Excerpts from the NORAC Rules Study Guide

This test is taken from the Northeast Operating Rules Advisory Committee* (NORAC) book of operating rules. These rules apply equally to all railroaders working on NORAC member railroads. Take the test and see how you stack up against the best of the best on the Lackawanna Terminal Railway. Answers given after each question attempt to reflect real railroad practices therefore multiple correct or almost correct answers are acceptable. The point schedule is as follows:

10 points for the most correct answer.


5 points for a reasonable answer based on reality (read expedience).


Check in periodically, as the test questions (and corresponding answers) will be changed.


Okay students of the rules, open your test booklets and begin:


 

Rule 242, Absent or imperfectly displayed signals:

The absence of a fixed signal where it is usually shown must be regarded:


1. With skepticism.
2. As a stop signal. 
3. As the most restrictive indication given by that signal. 
4. As if it weren’t there.


Since the engineer does not know what indication the signal would have given where it was where it was supposed to be, the most restrictive indication for that signal must be assumed, i.e., a missing automatic block signal displays a stop and proceed signal as it's most restrictive signal therefore a train must stop at the point where the signal should have been and then proceed at Restricted speed until a more favorable signal is passed.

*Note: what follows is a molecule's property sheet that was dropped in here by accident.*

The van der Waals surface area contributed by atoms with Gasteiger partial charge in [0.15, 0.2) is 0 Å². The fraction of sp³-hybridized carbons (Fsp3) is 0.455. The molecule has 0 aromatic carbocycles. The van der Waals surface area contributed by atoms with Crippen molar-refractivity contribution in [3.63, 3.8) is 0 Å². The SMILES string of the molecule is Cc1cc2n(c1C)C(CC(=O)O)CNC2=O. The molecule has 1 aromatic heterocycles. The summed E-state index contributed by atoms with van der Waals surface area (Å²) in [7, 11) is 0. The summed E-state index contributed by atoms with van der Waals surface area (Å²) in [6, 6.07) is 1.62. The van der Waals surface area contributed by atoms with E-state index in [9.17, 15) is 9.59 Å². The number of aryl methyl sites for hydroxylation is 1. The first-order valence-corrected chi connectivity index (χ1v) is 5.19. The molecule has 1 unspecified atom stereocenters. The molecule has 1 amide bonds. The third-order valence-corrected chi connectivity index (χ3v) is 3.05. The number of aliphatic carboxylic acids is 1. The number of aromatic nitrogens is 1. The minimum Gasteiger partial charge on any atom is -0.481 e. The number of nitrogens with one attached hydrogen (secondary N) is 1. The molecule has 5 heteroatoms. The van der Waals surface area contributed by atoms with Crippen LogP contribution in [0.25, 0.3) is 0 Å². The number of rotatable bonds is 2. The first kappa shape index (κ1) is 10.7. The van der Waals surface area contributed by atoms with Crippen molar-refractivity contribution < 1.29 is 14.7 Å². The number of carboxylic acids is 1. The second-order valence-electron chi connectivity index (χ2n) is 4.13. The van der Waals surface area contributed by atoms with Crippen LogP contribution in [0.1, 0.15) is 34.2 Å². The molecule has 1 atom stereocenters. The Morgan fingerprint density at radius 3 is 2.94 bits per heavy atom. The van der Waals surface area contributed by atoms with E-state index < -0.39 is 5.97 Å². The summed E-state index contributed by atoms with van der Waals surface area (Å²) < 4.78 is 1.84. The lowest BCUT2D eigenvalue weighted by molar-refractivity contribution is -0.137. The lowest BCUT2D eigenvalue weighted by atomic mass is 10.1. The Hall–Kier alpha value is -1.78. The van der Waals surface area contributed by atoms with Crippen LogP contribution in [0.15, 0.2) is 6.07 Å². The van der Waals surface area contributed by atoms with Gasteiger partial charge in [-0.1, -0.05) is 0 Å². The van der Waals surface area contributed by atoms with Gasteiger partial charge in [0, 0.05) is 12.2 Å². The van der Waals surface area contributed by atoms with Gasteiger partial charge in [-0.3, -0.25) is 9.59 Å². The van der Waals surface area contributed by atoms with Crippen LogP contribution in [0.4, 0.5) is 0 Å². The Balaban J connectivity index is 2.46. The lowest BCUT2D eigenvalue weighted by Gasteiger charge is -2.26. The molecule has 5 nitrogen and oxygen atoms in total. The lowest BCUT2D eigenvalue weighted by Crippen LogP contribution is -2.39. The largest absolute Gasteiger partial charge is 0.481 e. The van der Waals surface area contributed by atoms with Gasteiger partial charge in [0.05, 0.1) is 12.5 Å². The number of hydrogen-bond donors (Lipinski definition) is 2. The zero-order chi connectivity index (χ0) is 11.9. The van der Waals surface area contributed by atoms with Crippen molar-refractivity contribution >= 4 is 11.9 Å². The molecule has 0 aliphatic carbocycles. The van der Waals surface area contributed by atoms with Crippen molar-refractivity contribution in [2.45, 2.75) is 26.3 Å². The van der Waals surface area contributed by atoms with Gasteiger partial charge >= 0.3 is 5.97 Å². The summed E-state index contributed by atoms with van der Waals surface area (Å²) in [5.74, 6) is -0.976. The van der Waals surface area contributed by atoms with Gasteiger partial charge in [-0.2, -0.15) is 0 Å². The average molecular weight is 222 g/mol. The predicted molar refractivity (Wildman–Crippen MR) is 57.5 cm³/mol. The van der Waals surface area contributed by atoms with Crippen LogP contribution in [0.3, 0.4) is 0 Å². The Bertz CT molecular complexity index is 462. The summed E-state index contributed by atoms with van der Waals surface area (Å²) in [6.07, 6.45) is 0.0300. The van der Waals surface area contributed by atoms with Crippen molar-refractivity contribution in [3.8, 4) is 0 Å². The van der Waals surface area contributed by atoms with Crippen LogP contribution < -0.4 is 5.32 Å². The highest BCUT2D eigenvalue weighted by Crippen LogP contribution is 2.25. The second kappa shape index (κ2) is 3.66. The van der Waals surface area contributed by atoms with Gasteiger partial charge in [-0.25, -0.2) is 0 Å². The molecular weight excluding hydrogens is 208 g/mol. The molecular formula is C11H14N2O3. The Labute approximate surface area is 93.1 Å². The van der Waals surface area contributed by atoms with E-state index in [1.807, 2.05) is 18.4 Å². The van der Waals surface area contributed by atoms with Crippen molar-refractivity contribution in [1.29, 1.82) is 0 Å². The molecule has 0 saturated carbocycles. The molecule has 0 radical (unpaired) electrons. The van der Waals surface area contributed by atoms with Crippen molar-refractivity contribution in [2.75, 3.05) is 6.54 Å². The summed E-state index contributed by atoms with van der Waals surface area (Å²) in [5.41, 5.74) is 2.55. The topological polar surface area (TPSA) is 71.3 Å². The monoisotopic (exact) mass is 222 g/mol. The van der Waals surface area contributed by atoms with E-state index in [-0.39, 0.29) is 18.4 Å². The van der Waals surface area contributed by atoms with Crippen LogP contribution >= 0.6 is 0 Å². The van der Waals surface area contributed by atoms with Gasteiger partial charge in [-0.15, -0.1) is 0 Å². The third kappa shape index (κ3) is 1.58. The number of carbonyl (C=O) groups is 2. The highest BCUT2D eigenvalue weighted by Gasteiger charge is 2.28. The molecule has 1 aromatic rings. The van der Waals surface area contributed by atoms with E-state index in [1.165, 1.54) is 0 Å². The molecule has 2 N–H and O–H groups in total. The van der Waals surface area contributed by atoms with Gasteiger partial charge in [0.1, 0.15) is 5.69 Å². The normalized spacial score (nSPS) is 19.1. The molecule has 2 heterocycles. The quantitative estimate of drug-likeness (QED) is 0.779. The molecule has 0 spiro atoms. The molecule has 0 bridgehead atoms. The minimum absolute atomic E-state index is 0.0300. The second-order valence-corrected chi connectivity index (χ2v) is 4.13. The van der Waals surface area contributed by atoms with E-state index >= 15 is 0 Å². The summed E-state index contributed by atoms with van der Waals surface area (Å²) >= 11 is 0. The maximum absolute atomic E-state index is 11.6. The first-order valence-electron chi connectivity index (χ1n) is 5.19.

When only one indication of a colored light signal, position light signal, colored position light signal, or semaphore signal is possible:

1. It will govern. 
2. It must be regarded as a stop and proceed. 
3. The train may continue at restricted speed without stopping. 
4. #2 and #3.


If there is only one possible indication of a signal is possible then that indication will govern.


When the indication of a colored light signal, position light signal, colored position light signal, or semaphore signal cannot positively be determined but is more favorable than stop and proceed:

1. It may be ignored. 
2. Indication will govern. 
3. Trains may proceed as if a Restricting were displayed. 
4. #1 and #2.


Number three is correct.


Imperfectly displayed signals:


1. Can be ignored if the last signal was a proceed signal. 2. Can be ignored if the track ahead is known to be clear.3. Must be reported to the conductor who will note it on his 1021 form. 4. Must be reported to the Dispatcher as soon as practical without delay to the train.


Number four. Any situation which affects the movement of trains must be reported to the Dispatcher.


Signals which are absent:

1. Will be disciplined. 
2. Will be subject to the absentee policy. 
3. Must be reported to the trainmaster who will note it on the proper form. 
4. Must be reported to the Dispatcher immediately.


Number four. Again, any situation which affects the movement of trains must be reported to the Dispatcher.


Rule 251, Track signaled in one direction:

When track is signaled in one direction:

1. Trains can only operate in the direction signaled. 
2. Signal indication will be the authority for trains to operate with the current of traffic. 
3. Movement against the current of traffic will be governed by non-signaled DCS rules. 
4. 2 and 3.